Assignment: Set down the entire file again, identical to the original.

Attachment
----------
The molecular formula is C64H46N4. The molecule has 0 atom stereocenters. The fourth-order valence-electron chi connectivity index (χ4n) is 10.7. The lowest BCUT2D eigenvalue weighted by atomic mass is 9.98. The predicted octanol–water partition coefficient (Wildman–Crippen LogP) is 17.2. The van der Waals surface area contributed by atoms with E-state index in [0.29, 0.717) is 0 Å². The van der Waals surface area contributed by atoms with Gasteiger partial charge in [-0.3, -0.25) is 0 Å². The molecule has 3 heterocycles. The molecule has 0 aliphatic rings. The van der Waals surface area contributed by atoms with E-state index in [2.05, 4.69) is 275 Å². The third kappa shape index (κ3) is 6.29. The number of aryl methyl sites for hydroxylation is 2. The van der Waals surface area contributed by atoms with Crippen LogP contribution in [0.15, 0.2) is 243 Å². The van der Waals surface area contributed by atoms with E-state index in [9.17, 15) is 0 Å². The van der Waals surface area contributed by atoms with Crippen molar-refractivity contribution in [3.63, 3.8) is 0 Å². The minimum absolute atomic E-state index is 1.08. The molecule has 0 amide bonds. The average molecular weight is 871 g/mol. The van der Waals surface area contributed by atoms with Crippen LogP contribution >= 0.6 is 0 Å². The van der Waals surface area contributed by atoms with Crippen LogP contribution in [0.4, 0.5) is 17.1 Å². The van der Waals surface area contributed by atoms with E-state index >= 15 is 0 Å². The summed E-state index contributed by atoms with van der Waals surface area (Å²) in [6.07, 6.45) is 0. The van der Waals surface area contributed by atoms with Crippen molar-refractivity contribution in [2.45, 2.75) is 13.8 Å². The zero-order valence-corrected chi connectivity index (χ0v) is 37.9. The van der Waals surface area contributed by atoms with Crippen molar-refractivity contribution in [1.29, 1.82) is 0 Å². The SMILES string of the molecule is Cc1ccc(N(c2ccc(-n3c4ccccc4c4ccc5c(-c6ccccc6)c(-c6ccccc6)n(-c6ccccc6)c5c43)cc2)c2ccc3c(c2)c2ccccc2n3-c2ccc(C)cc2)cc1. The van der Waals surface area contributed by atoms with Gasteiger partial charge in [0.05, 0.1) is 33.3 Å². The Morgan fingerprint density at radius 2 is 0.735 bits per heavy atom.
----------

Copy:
The molecular formula is C64H46N4. The molecule has 0 atom stereocenters. The fourth-order valence-electron chi connectivity index (χ4n) is 10.7. The lowest BCUT2D eigenvalue weighted by atomic mass is 9.98. The predicted octanol–water partition coefficient (Wildman–Crippen LogP) is 17.2. The van der Waals surface area contributed by atoms with E-state index in [0.29, 0.717) is 0 Å². The van der Waals surface area contributed by atoms with Gasteiger partial charge in [-0.3, -0.25) is 0 Å². The molecule has 3 heterocycles. The molecule has 0 aliphatic rings. The van der Waals surface area contributed by atoms with E-state index in [2.05, 4.69) is 275 Å². The third kappa shape index (κ3) is 6.29. The number of aryl methyl sites for hydroxylation is 2. The van der Waals surface area contributed by atoms with Crippen LogP contribution in [0.15, 0.2) is 243 Å². The van der Waals surface area contributed by atoms with E-state index in [9.17, 15) is 0 Å². The van der Waals surface area contributed by atoms with Crippen molar-refractivity contribution in [3.63, 3.8) is 0 Å². The minimum absolute atomic E-state index is 1.08. The molecule has 0 amide bonds. The average molecular weight is 871 g/mol. The van der Waals surface area contributed by atoms with Crippen LogP contribution >= 0.6 is 0 Å². The van der Waals surface area contributed by atoms with Crippen LogP contribution in [0.4, 0.5) is 17.1 Å². The van der Waals surface area contributed by atoms with E-state index >= 15 is 0 Å². The summed E-state index contributed by atoms with van der Waals surface area (Å²) in [6.07, 6.45) is 0. The van der Waals surface area contributed by atoms with Crippen molar-refractivity contribution in [2.45, 2.75) is 13.8 Å². The zero-order valence-corrected chi connectivity index (χ0v) is 37.9. The van der Waals surface area contributed by atoms with Crippen molar-refractivity contribution in [1.29, 1.82) is 0 Å². The SMILES string of the molecule is Cc1ccc(N(c2ccc(-n3c4ccccc4c4ccc5c(-c6ccccc6)c(-c6ccccc6)n(-c6ccccc6)c5c43)cc2)c2ccc3c(c2)c2ccccc2n3-c2ccc(C)cc2)cc1. The van der Waals surface area contributed by atoms with Gasteiger partial charge in [0.05, 0.1) is 33.3 Å². The Morgan fingerprint density at radius 2 is 0.735 bits per heavy atom.